.NET Patcher library using dnlib
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README.md

dnpatch

[WIP] .NET Patcher library using dnlib.

If you have questions feel free to ask me via Gitter! I'm glad to help you out! Taking feature requests!

Build status Github All Releases Join the chat at https://gitter.im/dnpatch/Lobby

IMPORTANT

The master branch provides you the current stable build of dnpatch. However, I will most likely not provide support for it anymore since version 1.0 is on it's way in the v1 branch.

What is dnpatch?

dnpatch is the ultimate library for all your .NET patching needs. It offers automated assembly patching, signature scanning and last but but not least bypassing of obfuscators by its ability to find methods in renamed/obfuscated types. Since the stars on GitHub exploded in a few days, dnpatch has been extended by a couple of projects. The most important one is dnpatch.deobfuscation which integrates de4dot directly into dnpatch. Also there is dnpatch.script, which gives you the ability to write patchers with pure JSON! The library itself uses dnlib (see next part).

Notes

Since dnpatch uses dnlib, it is highly recommended to use dnSpy to analyze your assemblies first, to ensure that you use the correct names, offsets, etc, because it uses dnlib aswell.

Recommendations

It is highly recommended that you calculate the instruction's index instead of defining it, to improve the likelihood of compatibility with future updates.

Patching

The constructor takes the filename of the assembly.

Patcher patcher = new Patcher("Test.exe");

If you want to keep the old maxstack (for example for obfuscated assemblies) use the overload:

Patcher patcher = new Patcher("Test.exe", true);

Targeting Methods

All methods take an object called Target as an argument. The object is defined as follows:

public string Namespace { get; set; } // needed
public string Class { get; set; } // needed
public string Method { get; set; } // needed

/* If you want to patch multiple indexes in the method */
public int[] Indexes { get; set; }
public Instruction[] Instructions { get; set; }

/* If you want to patch 1 index in the method */
public int Index { get; set; } = -1;
public Instruction Instruction { get; set; }

/* If the path to the method has more than 1 nested class use this */
public string[] NestedClasses { get; set; }

/* If the path to the method has 1 nested class use this */
public string NestedClass { get; set; }

/* If you want to set the parameters for the method (if it's overloaded) use this */
public string[] Parameters { get; set; }

/* If you want to set the return type for the method use this */
public string ReturnType { get; set; }

/* If you want to rewrite the getters or setters of a property use this */
public string Property { get; set; } // The name
public PropertyMethod PropertyMethod { get; set; } // See below, determines patch target

ReturnType and Parameters are case sensitive! Example:

  • String[]
  • Int32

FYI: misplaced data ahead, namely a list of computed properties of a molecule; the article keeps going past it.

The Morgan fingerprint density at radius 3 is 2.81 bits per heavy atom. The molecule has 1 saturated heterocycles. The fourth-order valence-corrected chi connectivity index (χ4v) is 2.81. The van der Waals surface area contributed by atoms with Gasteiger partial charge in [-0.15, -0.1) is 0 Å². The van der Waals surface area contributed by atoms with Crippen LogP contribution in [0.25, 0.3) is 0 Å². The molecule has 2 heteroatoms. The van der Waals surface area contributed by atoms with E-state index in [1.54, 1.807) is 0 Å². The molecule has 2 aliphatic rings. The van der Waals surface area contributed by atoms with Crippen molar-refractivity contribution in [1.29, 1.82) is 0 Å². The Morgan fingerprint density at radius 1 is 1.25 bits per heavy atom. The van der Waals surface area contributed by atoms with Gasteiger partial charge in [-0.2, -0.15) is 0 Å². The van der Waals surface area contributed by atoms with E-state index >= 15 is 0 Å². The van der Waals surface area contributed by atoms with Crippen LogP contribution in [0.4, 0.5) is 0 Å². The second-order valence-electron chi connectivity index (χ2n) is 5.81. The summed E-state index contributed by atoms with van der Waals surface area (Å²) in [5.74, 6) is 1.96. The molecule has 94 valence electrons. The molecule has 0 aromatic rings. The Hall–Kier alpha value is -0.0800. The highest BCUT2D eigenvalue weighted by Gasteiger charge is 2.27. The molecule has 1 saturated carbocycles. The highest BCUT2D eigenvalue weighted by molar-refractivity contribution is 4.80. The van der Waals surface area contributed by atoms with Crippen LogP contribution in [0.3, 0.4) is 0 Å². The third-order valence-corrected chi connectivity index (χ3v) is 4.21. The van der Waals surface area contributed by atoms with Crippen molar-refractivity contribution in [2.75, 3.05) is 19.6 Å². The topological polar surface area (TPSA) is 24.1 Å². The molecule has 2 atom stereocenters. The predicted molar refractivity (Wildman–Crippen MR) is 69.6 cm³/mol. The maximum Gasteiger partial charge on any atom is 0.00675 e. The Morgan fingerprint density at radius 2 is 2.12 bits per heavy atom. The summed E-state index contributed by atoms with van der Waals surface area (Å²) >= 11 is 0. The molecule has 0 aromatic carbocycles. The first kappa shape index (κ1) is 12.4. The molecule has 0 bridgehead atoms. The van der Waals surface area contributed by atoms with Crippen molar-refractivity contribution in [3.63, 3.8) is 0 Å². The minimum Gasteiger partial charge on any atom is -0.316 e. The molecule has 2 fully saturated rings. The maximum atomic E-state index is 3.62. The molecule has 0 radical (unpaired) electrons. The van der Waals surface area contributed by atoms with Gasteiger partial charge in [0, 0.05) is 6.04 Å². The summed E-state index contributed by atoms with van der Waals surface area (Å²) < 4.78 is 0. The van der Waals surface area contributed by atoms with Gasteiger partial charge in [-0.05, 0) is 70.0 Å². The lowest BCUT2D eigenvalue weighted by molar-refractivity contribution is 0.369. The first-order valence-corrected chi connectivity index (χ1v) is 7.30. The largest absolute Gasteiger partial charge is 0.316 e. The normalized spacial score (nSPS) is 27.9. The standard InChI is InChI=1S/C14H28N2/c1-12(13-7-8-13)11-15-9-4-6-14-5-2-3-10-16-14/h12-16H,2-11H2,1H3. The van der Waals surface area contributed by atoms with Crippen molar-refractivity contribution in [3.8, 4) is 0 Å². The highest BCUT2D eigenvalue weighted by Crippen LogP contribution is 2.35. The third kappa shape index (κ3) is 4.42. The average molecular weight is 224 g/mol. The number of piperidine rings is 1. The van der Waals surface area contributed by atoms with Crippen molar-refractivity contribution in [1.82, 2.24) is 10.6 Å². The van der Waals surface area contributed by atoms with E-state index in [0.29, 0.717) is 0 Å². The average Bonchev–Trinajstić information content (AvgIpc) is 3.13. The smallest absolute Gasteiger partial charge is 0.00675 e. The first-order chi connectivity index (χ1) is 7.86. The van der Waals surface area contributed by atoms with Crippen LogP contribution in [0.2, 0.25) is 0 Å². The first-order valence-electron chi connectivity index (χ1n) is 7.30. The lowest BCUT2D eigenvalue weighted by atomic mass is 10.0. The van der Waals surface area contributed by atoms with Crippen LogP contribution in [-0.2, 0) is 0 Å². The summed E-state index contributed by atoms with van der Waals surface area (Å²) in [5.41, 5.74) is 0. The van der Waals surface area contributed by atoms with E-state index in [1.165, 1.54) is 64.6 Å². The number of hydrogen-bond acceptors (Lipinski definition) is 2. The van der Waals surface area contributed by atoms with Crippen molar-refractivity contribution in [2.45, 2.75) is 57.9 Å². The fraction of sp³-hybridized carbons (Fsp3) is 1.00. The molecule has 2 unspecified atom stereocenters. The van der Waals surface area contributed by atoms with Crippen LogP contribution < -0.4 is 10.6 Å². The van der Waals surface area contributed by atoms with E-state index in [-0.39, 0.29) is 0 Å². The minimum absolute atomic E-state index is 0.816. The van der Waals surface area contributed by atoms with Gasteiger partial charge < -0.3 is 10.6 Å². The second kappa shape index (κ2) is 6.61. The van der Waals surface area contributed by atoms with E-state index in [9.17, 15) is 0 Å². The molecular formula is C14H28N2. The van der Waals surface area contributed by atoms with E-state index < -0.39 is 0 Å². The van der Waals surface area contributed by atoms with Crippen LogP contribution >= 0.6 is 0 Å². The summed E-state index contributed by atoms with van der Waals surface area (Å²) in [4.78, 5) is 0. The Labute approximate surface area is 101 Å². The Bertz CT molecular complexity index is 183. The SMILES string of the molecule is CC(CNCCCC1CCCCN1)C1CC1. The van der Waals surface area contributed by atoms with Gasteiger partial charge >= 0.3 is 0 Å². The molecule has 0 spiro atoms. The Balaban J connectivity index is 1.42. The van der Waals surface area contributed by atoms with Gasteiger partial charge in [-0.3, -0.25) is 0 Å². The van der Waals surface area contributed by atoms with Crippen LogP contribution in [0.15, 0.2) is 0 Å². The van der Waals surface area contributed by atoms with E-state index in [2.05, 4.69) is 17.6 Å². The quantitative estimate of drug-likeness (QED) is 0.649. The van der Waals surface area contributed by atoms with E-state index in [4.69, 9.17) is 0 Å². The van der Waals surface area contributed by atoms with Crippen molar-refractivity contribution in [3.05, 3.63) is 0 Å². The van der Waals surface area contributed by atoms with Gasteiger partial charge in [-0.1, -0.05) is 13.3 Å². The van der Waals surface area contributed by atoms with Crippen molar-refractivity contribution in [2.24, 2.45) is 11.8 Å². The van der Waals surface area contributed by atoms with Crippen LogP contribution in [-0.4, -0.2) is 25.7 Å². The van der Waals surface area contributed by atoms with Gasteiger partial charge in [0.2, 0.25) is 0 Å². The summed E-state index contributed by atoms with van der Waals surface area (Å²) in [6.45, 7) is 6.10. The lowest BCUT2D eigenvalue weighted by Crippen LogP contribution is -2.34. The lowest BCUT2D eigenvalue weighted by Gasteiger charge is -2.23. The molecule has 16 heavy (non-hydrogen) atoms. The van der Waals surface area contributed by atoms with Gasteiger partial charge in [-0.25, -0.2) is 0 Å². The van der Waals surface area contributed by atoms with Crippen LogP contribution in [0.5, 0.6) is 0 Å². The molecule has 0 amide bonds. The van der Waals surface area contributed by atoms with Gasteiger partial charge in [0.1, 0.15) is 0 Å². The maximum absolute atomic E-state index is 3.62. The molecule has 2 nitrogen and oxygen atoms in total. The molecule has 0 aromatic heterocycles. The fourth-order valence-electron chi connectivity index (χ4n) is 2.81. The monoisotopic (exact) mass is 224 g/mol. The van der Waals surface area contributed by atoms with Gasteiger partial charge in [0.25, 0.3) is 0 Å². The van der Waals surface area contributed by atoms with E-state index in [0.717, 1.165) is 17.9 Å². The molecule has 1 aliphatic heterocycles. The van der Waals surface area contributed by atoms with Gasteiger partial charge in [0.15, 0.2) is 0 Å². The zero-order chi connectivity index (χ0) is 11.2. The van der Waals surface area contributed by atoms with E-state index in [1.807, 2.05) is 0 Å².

• etc

PropertyMethod is defined as this:

public enum PropertyMethod
{
	Get,
	Set
}

Please make sure that you don't assign inconsistent values, e.g.

var target = new Target
{
    Instructions = ...
    Instruction = ...
}

If you want to patch multiple methods create a Target[] and pass it to the functions, it is accepted by the most of them.

Creating Instructions

Reference dnlib and create an Instruction[] or Instruction with your Instruction(s), then assign assign indexes where the Instructions are.You can find them by reverse engineering your assembly via dnSpy or any other decompiler.

Small Example:

Instruction[] opCodes = {
    Instruction.Create(OpCodes.Ldstr, "Hello Sir 1"),
    Instruction.Create(OpCodes.Ldstr, "Hello Sir 2")
};
int[] indexes = {
    0, // index of Instruction
    2
};
Target target = new Target()
{
    Namespace = "Test",
    Class = "Program",
    Method = "Print",
    Instructions = opCodes,
    Indexes = indexes
};

Patch the whole methodbody

To clear the whole methodbody and write your instructions, make sure that you don't assign the Indexes or Index property.

Here is an example:

Instruction[] opCodes = {
    Instruction.Create(OpCodes.Ldstr, "Hello Sir"),
    Instruction.Create(OpCodes.Call, p.BuildCall(typeof(Console), "WriteLine", typeof(void), new[] { typeof(string) })),
    Instruction.Create(OpCodes.Ret)
};
Target target = new Target()
{
    Namespace = "Test",
    Class = "Program",
    Method = "Print",
    Instructions = opCodes
};

Apply the patch

To apply your modified instructions you can call the method 'Patch':

patcher.Patch(Target);

or

patcher.Patch(Target[]);

Finding an instruction

In some cases, it might be useful to find an instruction within a method, for example if the method was updated.

Instruction opCode = Instruction.Create(OpCodes.Ldstr, "TheTrain");
Instruction toFind = Instruction.Create(OpCodes.Ldstr, "TheWord");
Target target = new Target()
{
    Namespace = "Test",
    Class = "Program",
    Method = "FindMe",
    Instruction = opCode // you can also set it later
};
target.Index = p.FindInstruction(target, toFind);
// now you have the full Target object

Let's say there are multiple identical instructions. What now, baoss? Well, it's simple. There's an overload that takes an int which is the occurence of the instruction which you'd like to find.

Instruction opCode = Instruction.Create(OpCodes.Ldstr, "TheTrain");
Instruction toFind = Instruction.Create(OpCodes.Ldstr, "TheWord");
Target target = new Target()
{
    Namespace = "Test",
    Class = "Program",
    Method = "FindMe",
    Instruction = opCode // you can also set it later
};
target.Index = p.FindInstruction(target, toFind, 2); // Sir, find the second occurence!

Finding methods by OpCode signature

You can find methods (Target[]) by scanning their body for an OpCode signature

OpCode[] codes = new OpCode[] {
	OpCodes.Ldstr,
	OpCodes.Call
};
var result = p.FindMethodsByOpCodeSignature(codes); // holds Target[]

Replacing instructions

In some cases it might be easier to just replace an instruction. At this point of development, it doesn't make much sense, but the features will come soon.

Instruction opCode = Instruction.Create(OpCodes.Ldstr, "I love kittens");
Target target = new Target()
{
    Namespace = "Test",
    Class = "Program",
    Method = "ReplaceMe",
    Instruction = opCode,
    Index = 0
};
p.ReplaceInstruction(target);

Removing instructions

Let's say you want to remove instructions... Well it's simple as this:

Target target = new Target()
{
    Namespace = "Test",
    Class = "Program",
    Method = "RemoveMe",
    Indexes = new[]{0,1} // the indexes, you can also just use 'Index'
};
p.RemoveInstruction(target);

Patching operands

Hmmm.... What if you find the console output offending? You can modify the Ldstr without even creating an instruction :)